I hate thumbnailing, but i know they're super important, help me realize this
There's no magic answer here, and I think unfortunately no real effective way to motivate anyone to do anything they don't want to do. This is no different than carpentry, or metal working or any other craft that demands attention to detail. We've got to come to terms with our own processes and ultimately we're responsible for steps we add or corners we decide to cut. If you're a master at your craft - any craft at all - the final result is simply the culmination of what you've decided to put into it during the process.
No one is going to point a gun to anyone's head and make them use 6 progressive passes of sandpaper to make sure the finish on a table looks the best it can. No one is going to force anyone to put an initial coating on a canvas to give it a better surface to work on so you can more effectively layer your painting. No one is going to make anyone create 5, 10 or 20 thumbnails to make sure the results are the best they can be.
If thumbnailing isn't your thing, then own and and don't do it. If you don't know if it makes a difference, I'd say you owe it to yourself to do 20 or 30 paintings where you religiously do at least 5 thumbnails before starting your process. Then decide whether you want to do it or not.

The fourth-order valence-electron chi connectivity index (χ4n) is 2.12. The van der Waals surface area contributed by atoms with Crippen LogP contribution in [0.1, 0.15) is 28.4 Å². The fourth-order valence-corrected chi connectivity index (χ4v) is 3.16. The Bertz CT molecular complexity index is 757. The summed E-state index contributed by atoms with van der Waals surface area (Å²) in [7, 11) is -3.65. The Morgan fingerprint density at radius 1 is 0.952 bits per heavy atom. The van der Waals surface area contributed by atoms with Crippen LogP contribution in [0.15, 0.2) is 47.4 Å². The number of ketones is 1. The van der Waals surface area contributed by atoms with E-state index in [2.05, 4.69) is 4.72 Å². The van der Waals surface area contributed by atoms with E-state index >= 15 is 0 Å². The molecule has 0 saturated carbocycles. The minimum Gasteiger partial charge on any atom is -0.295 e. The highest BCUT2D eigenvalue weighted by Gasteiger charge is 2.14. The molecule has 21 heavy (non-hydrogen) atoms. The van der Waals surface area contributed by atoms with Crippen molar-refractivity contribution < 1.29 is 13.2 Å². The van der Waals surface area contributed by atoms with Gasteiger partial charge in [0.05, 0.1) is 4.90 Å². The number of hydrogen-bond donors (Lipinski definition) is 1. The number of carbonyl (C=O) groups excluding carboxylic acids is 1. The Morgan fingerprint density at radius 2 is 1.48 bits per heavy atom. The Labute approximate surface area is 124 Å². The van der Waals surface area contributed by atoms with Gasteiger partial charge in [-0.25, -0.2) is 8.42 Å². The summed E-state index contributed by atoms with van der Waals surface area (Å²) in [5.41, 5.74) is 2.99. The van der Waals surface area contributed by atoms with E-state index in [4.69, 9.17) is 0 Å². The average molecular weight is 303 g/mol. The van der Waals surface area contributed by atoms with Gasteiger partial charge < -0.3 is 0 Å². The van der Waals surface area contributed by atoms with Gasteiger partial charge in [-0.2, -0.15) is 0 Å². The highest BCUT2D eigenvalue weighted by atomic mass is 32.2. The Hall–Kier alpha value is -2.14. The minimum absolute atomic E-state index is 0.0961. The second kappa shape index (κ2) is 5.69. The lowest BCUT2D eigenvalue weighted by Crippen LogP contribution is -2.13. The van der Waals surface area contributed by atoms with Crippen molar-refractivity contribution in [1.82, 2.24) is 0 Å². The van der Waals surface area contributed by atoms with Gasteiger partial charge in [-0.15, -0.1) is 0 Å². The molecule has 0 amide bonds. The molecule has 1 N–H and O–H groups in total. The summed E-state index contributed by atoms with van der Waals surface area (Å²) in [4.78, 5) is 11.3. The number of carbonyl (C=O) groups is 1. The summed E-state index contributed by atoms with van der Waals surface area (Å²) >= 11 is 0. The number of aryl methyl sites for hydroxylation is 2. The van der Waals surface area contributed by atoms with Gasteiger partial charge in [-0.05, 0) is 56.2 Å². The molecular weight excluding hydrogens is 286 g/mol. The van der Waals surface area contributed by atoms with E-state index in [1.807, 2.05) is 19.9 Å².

@arielg well, you did ask for people’s thoughts....
arielg last edited by arielg
@jdubz I disagree that it falls in. i wasn't assaulting her. at least i didn't mean to. i was pointing out at my questions in first post and after answering her twice, that it wasn't about finding ideas on what to thumbnail, or how to thumbnail. she kept going with answering the wrong question? is that bad to point out someone who isn't answering the question was asked?
also, to your points, they are obvious. that is why i was asking for people owns journey dealing with making a habit of thumbing and making it enjoyable. i don't think i was disrespectful as you suggest. but its ok, if that's how you feel.